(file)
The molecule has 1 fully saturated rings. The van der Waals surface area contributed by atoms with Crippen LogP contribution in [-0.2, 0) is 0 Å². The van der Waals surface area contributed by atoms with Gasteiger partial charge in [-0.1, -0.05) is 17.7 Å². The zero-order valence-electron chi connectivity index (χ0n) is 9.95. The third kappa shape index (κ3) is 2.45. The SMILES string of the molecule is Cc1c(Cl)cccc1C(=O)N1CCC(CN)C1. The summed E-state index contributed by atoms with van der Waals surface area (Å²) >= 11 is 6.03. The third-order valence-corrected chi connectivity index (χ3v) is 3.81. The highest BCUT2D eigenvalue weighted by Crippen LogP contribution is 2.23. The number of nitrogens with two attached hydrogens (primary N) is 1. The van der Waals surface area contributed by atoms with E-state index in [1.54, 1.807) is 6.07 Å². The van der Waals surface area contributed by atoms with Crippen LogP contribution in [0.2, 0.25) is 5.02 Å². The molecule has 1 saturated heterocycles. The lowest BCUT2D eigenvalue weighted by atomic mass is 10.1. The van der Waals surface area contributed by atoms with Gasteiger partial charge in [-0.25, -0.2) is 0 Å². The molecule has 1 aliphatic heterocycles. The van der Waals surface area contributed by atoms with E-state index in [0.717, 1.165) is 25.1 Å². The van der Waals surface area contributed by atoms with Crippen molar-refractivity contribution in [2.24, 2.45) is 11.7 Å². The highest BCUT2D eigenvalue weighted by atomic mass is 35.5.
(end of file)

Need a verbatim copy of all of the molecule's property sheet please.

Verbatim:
The molecule has 1 fully saturated rings. The van der Waals surface area contributed by atoms with Crippen LogP contribution in [-0.2, 0) is 0 Å². The van der Waals surface area contributed by atoms with Gasteiger partial charge in [-0.1, -0.05) is 17.7 Å². The zero-order valence-electron chi connectivity index (χ0n) is 9.95. The third kappa shape index (κ3) is 2.45. The SMILES string of the molecule is Cc1c(Cl)cccc1C(=O)N1CCC(CN)C1. The summed E-state index contributed by atoms with van der Waals surface area (Å²) >= 11 is 6.03. The third-order valence-corrected chi connectivity index (χ3v) is 3.81. The highest BCUT2D eigenvalue weighted by Crippen LogP contribution is 2.23. The number of nitrogens with two attached hydrogens (primary N) is 1. The van der Waals surface area contributed by atoms with E-state index in [1.54, 1.807) is 6.07 Å². The van der Waals surface area contributed by atoms with Crippen LogP contribution in [0.2, 0.25) is 5.02 Å². The molecule has 1 saturated heterocycles. The lowest BCUT2D eigenvalue weighted by atomic mass is 10.1. The van der Waals surface area contributed by atoms with Gasteiger partial charge in [-0.25, -0.2) is 0 Å². The molecule has 1 aliphatic heterocycles. The van der Waals surface area contributed by atoms with E-state index in [0.717, 1.165) is 25.1 Å². The van der Waals surface area contributed by atoms with Crippen molar-refractivity contribution in [2.24, 2.45) is 11.7 Å². The highest BCUT2D eigenvalue weighted by atomic mass is 35.5.